With the advent of email the @ sign has gained popularity. It is now as well recognized as the & (ampersand) sign.
The “American Morse”, also known as “Railroad Morse”, had a character for & which has been used by amateur radio operators most of whom did not know they were using an “American Morse” character. Because the modern amateur radio operator uses “International Morse” which has a different timing arrangement then “American Morse” the letters e and s are used to make up the & sign. So when es is sent it is recognized as “and” but it really is the &.
(The original character makeup for & was not es but a dit with a slightly less time then that used between letters followed by dididit.)
Because the @ is used in email addresses and there was no code character for @ email addresses were difficult to exchange via CW. This problem was addressed by the ITU-R.
On May 24, 1844 the first transmission of a message by telegraph to be publicly observed was sent so it was on this date 160 years later (2004) the Radio Communication Bureau of the International Telecommunications Union (ITU-R) formally added the @ (which they called “commercial at” or “commat” for short) to its list of Morse characters. The new character is AC (Underscore means it is not two characters but all sent together as one) so it is sent as didadadidadit (• — — • — •).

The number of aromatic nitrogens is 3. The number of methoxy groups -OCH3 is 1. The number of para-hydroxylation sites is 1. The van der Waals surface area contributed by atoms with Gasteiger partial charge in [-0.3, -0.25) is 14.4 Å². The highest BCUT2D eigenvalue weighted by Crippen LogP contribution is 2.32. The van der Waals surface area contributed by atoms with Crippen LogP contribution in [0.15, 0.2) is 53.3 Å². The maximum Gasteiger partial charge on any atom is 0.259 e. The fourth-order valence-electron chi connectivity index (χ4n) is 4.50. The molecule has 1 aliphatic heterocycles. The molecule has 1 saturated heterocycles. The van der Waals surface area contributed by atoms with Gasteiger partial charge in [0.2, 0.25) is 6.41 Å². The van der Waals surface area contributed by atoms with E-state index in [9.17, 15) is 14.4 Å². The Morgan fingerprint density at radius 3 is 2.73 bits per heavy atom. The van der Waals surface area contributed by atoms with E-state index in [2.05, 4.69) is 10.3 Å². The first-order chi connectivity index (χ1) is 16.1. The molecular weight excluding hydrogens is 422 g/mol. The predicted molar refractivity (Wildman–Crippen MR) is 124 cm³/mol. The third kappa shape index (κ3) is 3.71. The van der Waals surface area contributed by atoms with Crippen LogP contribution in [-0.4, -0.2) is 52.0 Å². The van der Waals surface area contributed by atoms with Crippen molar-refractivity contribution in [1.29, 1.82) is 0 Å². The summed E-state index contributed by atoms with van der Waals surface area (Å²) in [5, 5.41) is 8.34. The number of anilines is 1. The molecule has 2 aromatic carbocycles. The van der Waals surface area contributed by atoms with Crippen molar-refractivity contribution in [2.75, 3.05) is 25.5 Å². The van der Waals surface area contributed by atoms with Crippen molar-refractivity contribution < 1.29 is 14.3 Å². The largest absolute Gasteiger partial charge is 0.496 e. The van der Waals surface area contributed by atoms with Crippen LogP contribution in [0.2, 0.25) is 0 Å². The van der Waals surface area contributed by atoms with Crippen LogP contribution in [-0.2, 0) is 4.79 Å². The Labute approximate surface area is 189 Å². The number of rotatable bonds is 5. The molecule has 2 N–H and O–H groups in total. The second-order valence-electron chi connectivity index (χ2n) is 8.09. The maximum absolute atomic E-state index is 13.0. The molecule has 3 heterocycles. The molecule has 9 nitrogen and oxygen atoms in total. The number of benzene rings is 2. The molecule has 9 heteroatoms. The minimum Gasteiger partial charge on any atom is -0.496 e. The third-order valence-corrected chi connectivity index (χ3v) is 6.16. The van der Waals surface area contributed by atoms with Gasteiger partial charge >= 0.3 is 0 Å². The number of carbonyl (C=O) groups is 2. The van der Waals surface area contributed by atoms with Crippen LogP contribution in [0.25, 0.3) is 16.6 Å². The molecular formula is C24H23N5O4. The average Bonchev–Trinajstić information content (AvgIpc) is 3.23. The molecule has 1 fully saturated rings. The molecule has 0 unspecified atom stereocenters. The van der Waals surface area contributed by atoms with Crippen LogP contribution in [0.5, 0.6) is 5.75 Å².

The ITU-R is the same group that required amateur radio operators to demonstrate an ability to send and receive “International Morse” until they dropped that requirement on an international level in 2003.
The @ sign is the first new character to be officially added to the Morse character set sense World War I. The information on what that character added during WWI was or its exact date of its addition seems to have been lost.
The problem now is to get the sign into common use so when sent other hams will be able to understand. We need to spread the word to others and use the character on the air.
History of the @ sign:
The origin of the @ sign has been lost to antiquity but it was known to be used by scribes to shorten the Latin word “ad” (at, to, or toward) as early as the 6th or 7th centuries.
The symbol can be found on 14th and 15th century clay pottery which were used to hold grain or wine and seems to have some connection to the measure or quantity it contained. Later it came to mean “at the price of”. Underwood added it to the 1885 typewriter keyboard.
The use of use of @ as part of the email address is credited to computer engineer Ray Tomlinson who in 1971 used it to separate the name of the intended recipient from their location with a character that would not appear in either name.
<?php facebook_ilike(); ?>